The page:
Review of Boxer’s Fracture
Boxer’s fractures make up 20% of hand fractures (2). A boxer’s fracture is a fracture of the fifth metacarpal neck (3). The fracture is typically the result of the compression force through the fifth metacarpal neck when the hand is in a fist position (3). Fractures of the fifth metacarpal neck are actually less commonly seen in experienced boxers (4). More experienced boxers load the index finger when punching (4).
The evaluation of the hand on physical exam first requires providers to inspect the hand for soft tissue swelling, pain, and for any open fracture (4). Physical exam needs to evaluate for shortening, rotation, and angulation of the metacarpals (4). The fifth metacarpal is more likely to experience shortening due to less soft tissue support (4). A neurovascular exam also needs to be performed evaluating the phalange distal to the injury (8).
Diagnosis can typically be made with three standard views of the hand (1). There is debate as to what type of xray and measurement providers should use to determine the amount of fracture angulation. A study published in 2005 in the Journal of Orthopaedic Research evaluated plain radiographs to see which view had the most reliability and validity for measuring angulation. They found that measuring angulation with the lateral view had the most validity (6).
A CT scan of the hand can be performed to evaluate severely comminuted fracture or intraarticular fractures (1).
The goal of boxer’s fracture treatment is to have recovery of preinjury function by restoring the alignment and stabilization of the bone (1). Most patients are treated conservatively and do not require surgery. The typical angulation of the fracture accepted as the upper limit of normal is 30 degrees (2). Further angulation could lead to a decrease in MCP range of motion and weaken grip initiation (2). There is a lot of debate regarding the type immobilization necessary for a boxer’s fracture.
A study published in the Archives of Orthopaedic Trauma Surgery compared a soft wrap with buddy taping to closed reduction and cast immobilization. What they found was that four months after the fracture, neither group had a statistical difference in their pain score, range of motion, or quickDASH score (2). The group in the soft wrap group did not a show significant change in fracture angulation at four months (2).
Another study looked at plaster ulnar gutter cast vs. taping for four weeks following a boxer’s fracture. The ulnar gutter cast aimed to keep the MCPs flexed to 90 degrees (7). They found that those patients in the tape group had quicker functional recovery compared to the cast group (7). In addition, fractures that were reduced lost their reduction whether they were taped or placed in a cast (7).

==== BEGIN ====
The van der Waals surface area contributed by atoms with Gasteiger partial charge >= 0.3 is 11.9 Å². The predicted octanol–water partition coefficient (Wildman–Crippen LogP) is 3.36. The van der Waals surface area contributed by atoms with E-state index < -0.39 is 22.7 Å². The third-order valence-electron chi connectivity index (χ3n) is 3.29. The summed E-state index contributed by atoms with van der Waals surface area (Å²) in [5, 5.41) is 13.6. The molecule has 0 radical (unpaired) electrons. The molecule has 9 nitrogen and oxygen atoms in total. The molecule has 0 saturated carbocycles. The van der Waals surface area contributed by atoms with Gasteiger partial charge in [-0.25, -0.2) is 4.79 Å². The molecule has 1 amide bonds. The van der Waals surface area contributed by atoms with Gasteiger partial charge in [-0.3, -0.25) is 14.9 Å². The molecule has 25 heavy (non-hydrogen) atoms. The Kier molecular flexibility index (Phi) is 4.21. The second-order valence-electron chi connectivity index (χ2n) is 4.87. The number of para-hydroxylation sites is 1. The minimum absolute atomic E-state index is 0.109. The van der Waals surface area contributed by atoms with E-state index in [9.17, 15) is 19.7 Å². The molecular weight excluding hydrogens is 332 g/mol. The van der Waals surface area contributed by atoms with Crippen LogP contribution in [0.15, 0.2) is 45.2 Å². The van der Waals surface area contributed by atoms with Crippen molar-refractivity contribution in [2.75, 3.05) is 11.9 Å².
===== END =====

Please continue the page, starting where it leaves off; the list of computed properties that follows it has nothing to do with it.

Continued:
Clinical stability of a metacarpal fracture typically occurs before radiographic union (8). This is important because prolonged immobilization leads to hand stiffness (8). Fractures of the hand generally do not need more than 4 weeks of immobilization (8).
Despite being a common fracture, there is still debate regarding the treatment of boxer’s fractures. There is no universal consensus on immobilization vs. taping. The decision for surgery depends on rotation, angulation, and shortening. Typically, fractures with more than 30 degrees of angulation are referred to hand surgery for evaluation.
By Gregory Rubin, DO
1) Taghinia, Amir H., and Simon G. Talbot. “Phalangeal and Metacarpal Fractures.” Clinics in Plastic Surgery, vol. 46, no. 3, July 2019, pp. 415–23. PubMed, https://doi.org/10.1016/j.cps.2019.02.011.
2) van Aaken, Jan, et al. “Fifth Metacarpal Neck Fractures Treated with Soft Wrap/Buddy Taping Compared to Reduction and Casting: Results of a Prospective, Multicenter, Randomized Trial.” Archives of Orthopaedic and Trauma Surgery, vol. 136, no. 1, Jan. 2016, pp. 135–42. PubMed, https://doi.org/10.1007/s00402-015-2361-0.
3) Hofmeister, Eric P., et al. “Comparison of 2 Methods of Immobilization of Fifth Metacarpal Neck Fractures: A Prospective Randomized Study.” The Journal of Hand Surgery, vol. 33, no. 8, Oct. 2008, pp. 1362–68. PubMed, https://doi.org/10.1016/j.jhsa.2008.04.010.
4) Cotterell, Ilvy H., and Marc J. Richard. “Metacarpal and Phalangeal Fractures in Athletes.” Clinics in Sports Medicine, vol. 34, no. 1, Jan. 2015, pp. 69–98. PubMed, https://doi.org/10.1016/j.csm.2014.09.009.
5) Beredjiklian, Pedro K. “Small Finger Metacarpal Neck Fractures.” The Journal of Hand Surgery, vol. 34, no. 8, Oct. 2009, pp. 1524–26. PubMed, https://doi.org/10.1016/j.jhsa.2009.06.015.
6) Lamraski, G., et al. “Reliability and Validity of Plain Radiographs to Assess Angulation of Small Finger Metacarpal Neck Fractures: Human Cadaveric Study.” Journal of Orthopaedic Research: Official Publication of the Orthopaedic Research Society, vol. 24, no. 1, Jan. 2006, pp. 37–45. PubMed, https://doi.org/10.1002/jor.20025.
7) Braakman, M., et al. “Functional Taping of Fractures of the 5th Metacarpal Results in a Quicker Recovery.” Injury, vol. 29, no. 1, Jan. 1998, pp. 5–9. PubMed, https://doi.org/10.1016/s0020-1383(97)00106-x.
8) Meals, Clifton, and Roy Meals. “Hand Fractures: A Review of Current Treatment Strategies.” The Journal of Hand Surgery, vol. 38, no. 5, May 2013, pp. 1021–31; quiz 1031. PubMed, https://doi.org/10.1016/j.jhsa.2013.02.017.